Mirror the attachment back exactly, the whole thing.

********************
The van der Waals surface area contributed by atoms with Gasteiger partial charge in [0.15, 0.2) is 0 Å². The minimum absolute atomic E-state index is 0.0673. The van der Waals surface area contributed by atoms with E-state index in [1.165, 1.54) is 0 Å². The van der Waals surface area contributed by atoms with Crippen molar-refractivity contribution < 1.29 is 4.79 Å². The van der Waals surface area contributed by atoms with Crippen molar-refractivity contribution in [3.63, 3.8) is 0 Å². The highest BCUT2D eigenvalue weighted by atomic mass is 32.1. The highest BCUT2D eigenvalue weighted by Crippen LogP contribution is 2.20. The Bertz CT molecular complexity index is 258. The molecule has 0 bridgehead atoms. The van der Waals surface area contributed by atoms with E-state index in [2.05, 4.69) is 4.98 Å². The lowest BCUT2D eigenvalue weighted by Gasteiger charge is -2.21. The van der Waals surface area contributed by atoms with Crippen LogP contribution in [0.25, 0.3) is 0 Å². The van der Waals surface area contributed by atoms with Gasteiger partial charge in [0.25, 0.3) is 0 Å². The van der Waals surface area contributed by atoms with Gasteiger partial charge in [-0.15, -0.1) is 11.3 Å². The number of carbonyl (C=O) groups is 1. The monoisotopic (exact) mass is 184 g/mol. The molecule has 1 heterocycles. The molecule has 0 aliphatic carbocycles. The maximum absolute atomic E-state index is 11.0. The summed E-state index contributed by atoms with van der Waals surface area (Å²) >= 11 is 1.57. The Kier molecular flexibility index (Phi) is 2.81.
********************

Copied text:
The van der Waals surface area contributed by atoms with Gasteiger partial charge in [0.15, 0.2) is 0 Å². The minimum absolute atomic E-state index is 0.0673. The van der Waals surface area contributed by atoms with E-state index in [1.165, 1.54) is 0 Å². The van der Waals surface area contributed by atoms with Crippen molar-refractivity contribution < 1.29 is 4.79 Å². The van der Waals surface area contributed by atoms with Crippen molar-refractivity contribution in [3.63, 3.8) is 0 Å². The highest BCUT2D eigenvalue weighted by atomic mass is 32.1. The highest BCUT2D eigenvalue weighted by Crippen LogP contribution is 2.20. The Bertz CT molecular complexity index is 258. The molecule has 0 bridgehead atoms. The van der Waals surface area contributed by atoms with E-state index in [2.05, 4.69) is 4.98 Å². The lowest BCUT2D eigenvalue weighted by Gasteiger charge is -2.21. The van der Waals surface area contributed by atoms with Crippen LogP contribution in [0.25, 0.3) is 0 Å². The van der Waals surface area contributed by atoms with Gasteiger partial charge in [0.25, 0.3) is 0 Å². The van der Waals surface area contributed by atoms with Gasteiger partial charge in [-0.15, -0.1) is 11.3 Å². The number of carbonyl (C=O) groups is 1. The monoisotopic (exact) mass is 184 g/mol. The molecule has 1 heterocycles. The molecule has 0 aliphatic carbocycles. The maximum absolute atomic E-state index is 11.0. The summed E-state index contributed by atoms with van der Waals surface area (Å²) >= 11 is 1.57. The Kier molecular flexibility index (Phi) is 2.81.